Prof: Frats designed to 'hoard power' for 'wealthy white men'
An Occidental College professor argues that colleges should abolish fraternities because “they are designed to hoard power and influence specifically for wealthy white men.”
Lisa Wade, a sociology professor at Occidental College went on The Here and Now radio show Monday to comment on her recent op-ed in TIME Magazine, unambiguously titled, “Why Colleges Should Get Rid of Fraternities for Good."
"Compared to white students, Af Am frats drink less, study harder, and are more gender egalitarian."
In the op-ed, Wade specifically cites the recent tragedy at Penn State, where a fraternity pledge named Timothy Piazza died from acute alcohol intoxication while other fraternity members were preoccupied with keeping themselves from getting in trouble.
Asserting that the fraternity in question was considered a “‘model’ fraternity” that had already “reformed” to address hazing and alcohol use, Wade contends that the episode shows that “abolition [of fraternities] is the only answer” because “reform is simply not possible” within the culture of Greek life [emphasis in original].
“Reform is not possible because the old-line, historically white social fraternities have been synonymous with risk-taking and defiance from their very inception,” she declares. “They are a brotherhood born in mutiny and forged in the fire of rebellion. These fraternities have drink, danger, and debauchery in their blood—right alongside secrecy and self-protection.”
During her Here & Now interview, Wade claimed that many former fraternity members have reached out to her in defense of Greek life, arguing for instance that fraternities help young males grow into men.
Wade dismissed that reasoning, however, saying, “I don’t think it is a good idea to be encouraging young males to identify specifically as men over and against women in this country anymore.”
“We went to the moon; we gave women the vote...It is absurd that we still allow young men to put together single-sex organizations that are designed to hoard power and influence specifically for wealthy white men,” she said. “On top of that, we allow them to be the most dangerous places on college campuses in ways that everyone knows are illegal.”
She went on to propose that the problem with fraternities is traceable to their very roots.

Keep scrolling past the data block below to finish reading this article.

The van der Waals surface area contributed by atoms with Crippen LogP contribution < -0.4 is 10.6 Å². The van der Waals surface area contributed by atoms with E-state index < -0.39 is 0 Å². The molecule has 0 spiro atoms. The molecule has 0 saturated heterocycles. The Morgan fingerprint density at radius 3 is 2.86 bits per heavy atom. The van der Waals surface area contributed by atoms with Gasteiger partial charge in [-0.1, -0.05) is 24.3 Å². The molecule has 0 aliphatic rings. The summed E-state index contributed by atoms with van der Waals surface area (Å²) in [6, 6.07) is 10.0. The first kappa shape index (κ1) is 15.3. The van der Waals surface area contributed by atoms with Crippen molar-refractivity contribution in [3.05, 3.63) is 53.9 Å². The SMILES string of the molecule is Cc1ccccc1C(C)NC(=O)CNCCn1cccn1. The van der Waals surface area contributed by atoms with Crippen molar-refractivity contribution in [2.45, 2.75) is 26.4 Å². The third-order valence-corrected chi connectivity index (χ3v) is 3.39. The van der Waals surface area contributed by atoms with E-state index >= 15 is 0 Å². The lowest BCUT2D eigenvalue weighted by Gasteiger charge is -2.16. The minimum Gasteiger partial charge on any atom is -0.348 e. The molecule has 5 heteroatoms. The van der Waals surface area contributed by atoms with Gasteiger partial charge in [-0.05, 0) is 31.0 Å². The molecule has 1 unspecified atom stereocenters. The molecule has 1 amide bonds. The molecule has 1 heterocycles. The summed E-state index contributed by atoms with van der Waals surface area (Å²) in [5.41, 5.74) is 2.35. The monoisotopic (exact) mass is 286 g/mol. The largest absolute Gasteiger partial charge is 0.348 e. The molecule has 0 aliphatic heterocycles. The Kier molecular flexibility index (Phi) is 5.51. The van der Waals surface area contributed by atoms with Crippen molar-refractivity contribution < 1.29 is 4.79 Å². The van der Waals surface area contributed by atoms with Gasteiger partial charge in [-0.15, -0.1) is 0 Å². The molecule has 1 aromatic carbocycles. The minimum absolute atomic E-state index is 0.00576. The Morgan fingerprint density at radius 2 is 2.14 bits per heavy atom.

“If you look where fraternities came from, that 100 years of rioting, that desire to give a middle finger to administrators and faculty, the interests in partying—and not just partying for a good time but partying to the point of [paralysis]—the desire to create a certain degree of danger and risk...that is how fraternities came to be,” she said. “Asking them to be reasonable, to take precautions and be careful, is really asking them to betray everything that they have stood for over the past 200 years.”
She was more receptive to a point raised the day after her interview by a Twitter user, who stated that her argument “ignores the history of Black Fraternities & sororities & their impact on communities.”
“It’s true,” Wade conceded, soliciting input from other users to “help ensure my position on this is informed and fair,” but then immediately offering broad generalizations about the issue.
“Compared to white students, Af Am frats drink less, study harder, and are more gender egalitarian,” she claimed, adding, “Af Am frats r also less likely to have houses bcuz they’re newer, less rich, so not positioned to control their peers’ social/sexual lives.”
Heather Kirk, the chief communications officer for the North-American Interfraternity Conference, acknowledged that there are “critical issues” that fraternities still need to address, but pointed out that Wade’s contentions disregard both the positive contributions of fraternities and the progress they have already made toward addressing the very issues Wade raises.
“The 3.8 million hours of hands-on service and $20.3 million in philanthropic donations [contributed by fraternities] make significant impact in local communities and organizations,” she told Campus Reform [emphasis in original].
“Fraternities have evolved throughout their history,” she added, remarking that “the experience is increasingly diverse, includes valuable leadership and personal growth experiences, and engages young men actively in serving their communities.”
Kirk also made clear that “fraternities are actively working on positive reforms to reduce risk, specifically focusing on addressing alcohol abuse, which research ties to concerning issues like hazing and sexual assault.”
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